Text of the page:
Pandemic closures paused these explorations. But during the pandemic’s second year, Herskovits felt the pull to return to these tales, with a totalizing show that would combine what the company had already created with new material, interpolating stories from other traditions and personal stories, too. That became the nine-hour “One Night.” For some performances, the company divides the material over two nights; other times they perform from afternoon toward midnight. A few performances run from dusk till dawn.
“That’s the dream,” Herskovits said of these overnight performances. “That’s what Scheherazade does.”
This is a challenge, of course, for the actors. When he first experienced the overnight performance, during a dress rehearsal, Vaughn Merchant found it exhausting. “It was like, Oh, this is rough,” he said. But it has since become easier. Now, he said, the hours fly by.
El Chab agreed. “You feel tired at the end,” she said, “but you feel a sense of liberation, you feel a sense of joy at having accomplished this.”
Herskovits wants liberation and joy for the audience, too. Which explains the food, as well as Carolyn Mraz’s cozy set, scattered with comfy sofas, beanbags and poufs. Breaks are encouraged. If someone were to fall asleep, that would be OK, too.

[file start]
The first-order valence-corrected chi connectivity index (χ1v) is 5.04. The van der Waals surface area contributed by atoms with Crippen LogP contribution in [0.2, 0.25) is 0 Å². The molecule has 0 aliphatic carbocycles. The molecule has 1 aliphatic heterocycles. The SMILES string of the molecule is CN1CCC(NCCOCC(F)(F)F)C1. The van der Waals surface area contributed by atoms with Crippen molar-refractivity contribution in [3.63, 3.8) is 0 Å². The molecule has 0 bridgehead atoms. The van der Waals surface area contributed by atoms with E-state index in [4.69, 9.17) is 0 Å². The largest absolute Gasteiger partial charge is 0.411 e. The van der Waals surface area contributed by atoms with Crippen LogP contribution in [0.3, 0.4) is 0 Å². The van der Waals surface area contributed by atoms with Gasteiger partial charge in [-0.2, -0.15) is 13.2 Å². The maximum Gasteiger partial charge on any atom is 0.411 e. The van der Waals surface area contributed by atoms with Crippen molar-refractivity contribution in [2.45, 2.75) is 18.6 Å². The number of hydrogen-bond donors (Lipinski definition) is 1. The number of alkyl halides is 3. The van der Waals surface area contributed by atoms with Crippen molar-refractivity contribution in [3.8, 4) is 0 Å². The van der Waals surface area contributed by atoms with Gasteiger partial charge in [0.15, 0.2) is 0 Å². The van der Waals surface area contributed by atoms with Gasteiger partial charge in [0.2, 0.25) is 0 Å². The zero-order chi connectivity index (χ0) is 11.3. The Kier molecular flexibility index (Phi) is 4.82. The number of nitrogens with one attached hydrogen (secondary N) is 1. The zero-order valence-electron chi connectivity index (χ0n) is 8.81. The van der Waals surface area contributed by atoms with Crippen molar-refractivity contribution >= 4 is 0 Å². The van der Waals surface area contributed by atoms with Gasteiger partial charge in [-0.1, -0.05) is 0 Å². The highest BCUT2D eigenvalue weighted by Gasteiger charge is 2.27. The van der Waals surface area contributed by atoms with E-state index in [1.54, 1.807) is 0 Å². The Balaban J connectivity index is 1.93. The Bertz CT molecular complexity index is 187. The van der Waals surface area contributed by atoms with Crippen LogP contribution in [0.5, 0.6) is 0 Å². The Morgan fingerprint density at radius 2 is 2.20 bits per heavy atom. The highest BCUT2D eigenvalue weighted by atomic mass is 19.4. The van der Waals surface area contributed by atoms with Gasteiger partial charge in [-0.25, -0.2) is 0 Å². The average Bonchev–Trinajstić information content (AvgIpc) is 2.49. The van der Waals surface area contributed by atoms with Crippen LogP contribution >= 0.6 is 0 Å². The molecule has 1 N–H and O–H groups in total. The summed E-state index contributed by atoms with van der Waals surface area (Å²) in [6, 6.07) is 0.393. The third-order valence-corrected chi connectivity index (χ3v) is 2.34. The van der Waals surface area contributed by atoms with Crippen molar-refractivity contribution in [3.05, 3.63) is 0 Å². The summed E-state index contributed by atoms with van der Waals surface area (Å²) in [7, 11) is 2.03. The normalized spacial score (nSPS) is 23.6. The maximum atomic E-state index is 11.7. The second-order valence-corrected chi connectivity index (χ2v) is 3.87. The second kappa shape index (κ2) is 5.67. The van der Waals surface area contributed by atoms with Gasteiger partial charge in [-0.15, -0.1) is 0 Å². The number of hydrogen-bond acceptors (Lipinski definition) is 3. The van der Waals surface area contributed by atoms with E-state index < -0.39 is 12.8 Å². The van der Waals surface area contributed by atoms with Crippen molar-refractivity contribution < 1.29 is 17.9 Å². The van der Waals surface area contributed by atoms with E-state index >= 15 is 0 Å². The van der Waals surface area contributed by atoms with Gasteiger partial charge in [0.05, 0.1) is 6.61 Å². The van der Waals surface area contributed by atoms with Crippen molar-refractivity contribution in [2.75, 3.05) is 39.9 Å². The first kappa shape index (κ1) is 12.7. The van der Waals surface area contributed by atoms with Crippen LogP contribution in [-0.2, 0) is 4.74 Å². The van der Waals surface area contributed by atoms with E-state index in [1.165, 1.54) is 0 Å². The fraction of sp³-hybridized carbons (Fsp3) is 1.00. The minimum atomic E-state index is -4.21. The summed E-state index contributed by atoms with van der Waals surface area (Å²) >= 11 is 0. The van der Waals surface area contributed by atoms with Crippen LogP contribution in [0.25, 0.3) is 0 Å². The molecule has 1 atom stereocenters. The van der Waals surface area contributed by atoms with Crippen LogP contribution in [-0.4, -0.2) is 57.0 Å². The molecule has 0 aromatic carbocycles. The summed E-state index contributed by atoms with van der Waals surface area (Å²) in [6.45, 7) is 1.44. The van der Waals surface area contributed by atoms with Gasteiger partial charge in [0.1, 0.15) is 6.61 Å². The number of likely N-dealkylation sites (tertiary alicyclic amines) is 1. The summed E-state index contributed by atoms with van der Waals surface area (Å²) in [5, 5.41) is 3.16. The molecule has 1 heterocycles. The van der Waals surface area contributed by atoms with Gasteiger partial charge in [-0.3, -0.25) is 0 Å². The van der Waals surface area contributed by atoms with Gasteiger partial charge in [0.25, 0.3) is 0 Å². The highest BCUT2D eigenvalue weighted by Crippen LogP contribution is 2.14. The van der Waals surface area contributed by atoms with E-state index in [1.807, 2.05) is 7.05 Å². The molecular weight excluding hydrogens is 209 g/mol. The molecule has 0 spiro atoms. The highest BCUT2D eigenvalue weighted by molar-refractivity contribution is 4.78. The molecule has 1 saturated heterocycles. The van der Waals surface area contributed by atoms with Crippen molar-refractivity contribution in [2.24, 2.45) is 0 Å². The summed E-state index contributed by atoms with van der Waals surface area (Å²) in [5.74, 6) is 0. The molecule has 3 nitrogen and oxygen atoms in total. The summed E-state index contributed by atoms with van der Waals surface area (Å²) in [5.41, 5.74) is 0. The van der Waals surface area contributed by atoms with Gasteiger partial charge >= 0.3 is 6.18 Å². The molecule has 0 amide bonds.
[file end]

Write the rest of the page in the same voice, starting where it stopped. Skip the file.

“That might even be great,” Herskovits said. “It’s like you’re a little kid, somebody’s telling you a story. That would be beautiful.”
On a rainy Saturday, I stopped into an afternoon-to-evening performance, settling into a buttercup sofa with a mug of herbal tea. An actress (actually an assistant director and stagehand, Kate Budney, gamely standing in for an absent performer) stopped by and told a small group of us the biblical story of Esther. Then the room reset for the tale of the porter and the three ladies of Baghdad, derived from the “Thousand and One Nights,” which had several other stories — dogs, a dervish, the wife-beating son of a caliph — smuggled inside.
The room reset again for the story of the seven voyages of Sindbad, during which tofu bowls (delicious!) were served. Then the cast took the stage at the far end of the room to discuss how Scheherazade, having borne King Shahryar three children and entertaining him for 1,001 nights, finally earned his pardon. (Which means she gets to stay married to a rapist and a serial killer. Happy endings are weird.)
“And this is the completion and the end of their story,” a performer said with brisk finality.
But, of course, it wasn’t. It was just after 7 p.m. The show had four more hours to go.